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Introduction

Australia is a wealthy country with a highly educated population and high dial-up Internet penetration. It might be expected that Australia would be among the leaders in broadband Internet access. However, in the past decades, it has been overwhelmingly reported that Australia is lagging behind in terms of fixed broadband access penetration.

The International Telecommunication Union (ITU) data indicates that Australia has slipped from outside of top 20 economies worldwide in 2005 to 30 in 2013 on the list of fixed broadband subscriptions per 100 inhabitants (ITU 2013). The Organization for Economic Cooperation and Development (OECD) statistics show that Australia was ranked 18th in the OECD in December 2012, with broadband penetration of 25 per 100 inhabitants, compared to Switzerland at 43.4, Korea at 36.5, United Kingdom at 34.8, and the OECD average at 26.3 (OECD 2012). By December 2012, the OECD ranked Australia 24th out of 34 countries for fibre connections with 1.6% of fibre connections in total broadband (OECD 2012). This compares with the leading economies (e.g. Japan 66.7%, Korea 61.2%, and the OECD average 14.88% of fibre broadband connections) (OECD 2012). Despite the fact that 73% of all households in Australia had broadband connections at home in 2010-11, 21% of Australians aged 15 or over still did not access the Internet from anywhere in that year (ABS 2011). Australia still has more dial-up users than most of OECD countries (Battersby, 2013).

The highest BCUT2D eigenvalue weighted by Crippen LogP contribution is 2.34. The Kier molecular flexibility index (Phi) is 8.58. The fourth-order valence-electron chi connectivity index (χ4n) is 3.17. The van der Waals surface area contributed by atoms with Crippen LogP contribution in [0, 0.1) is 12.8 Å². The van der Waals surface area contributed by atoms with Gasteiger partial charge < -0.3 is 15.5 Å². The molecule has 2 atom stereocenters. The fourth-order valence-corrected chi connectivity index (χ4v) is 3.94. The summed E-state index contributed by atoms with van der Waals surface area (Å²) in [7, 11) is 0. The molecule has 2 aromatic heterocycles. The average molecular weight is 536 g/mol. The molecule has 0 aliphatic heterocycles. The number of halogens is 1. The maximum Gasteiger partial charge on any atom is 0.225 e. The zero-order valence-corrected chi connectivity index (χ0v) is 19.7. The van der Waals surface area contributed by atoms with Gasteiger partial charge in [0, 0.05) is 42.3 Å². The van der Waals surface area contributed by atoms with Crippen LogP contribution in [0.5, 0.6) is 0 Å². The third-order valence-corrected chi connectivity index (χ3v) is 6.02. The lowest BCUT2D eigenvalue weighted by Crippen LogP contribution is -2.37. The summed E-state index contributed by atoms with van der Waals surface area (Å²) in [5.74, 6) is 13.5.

Although the reasons for Australia’s slow broadband growth and uptake are complex,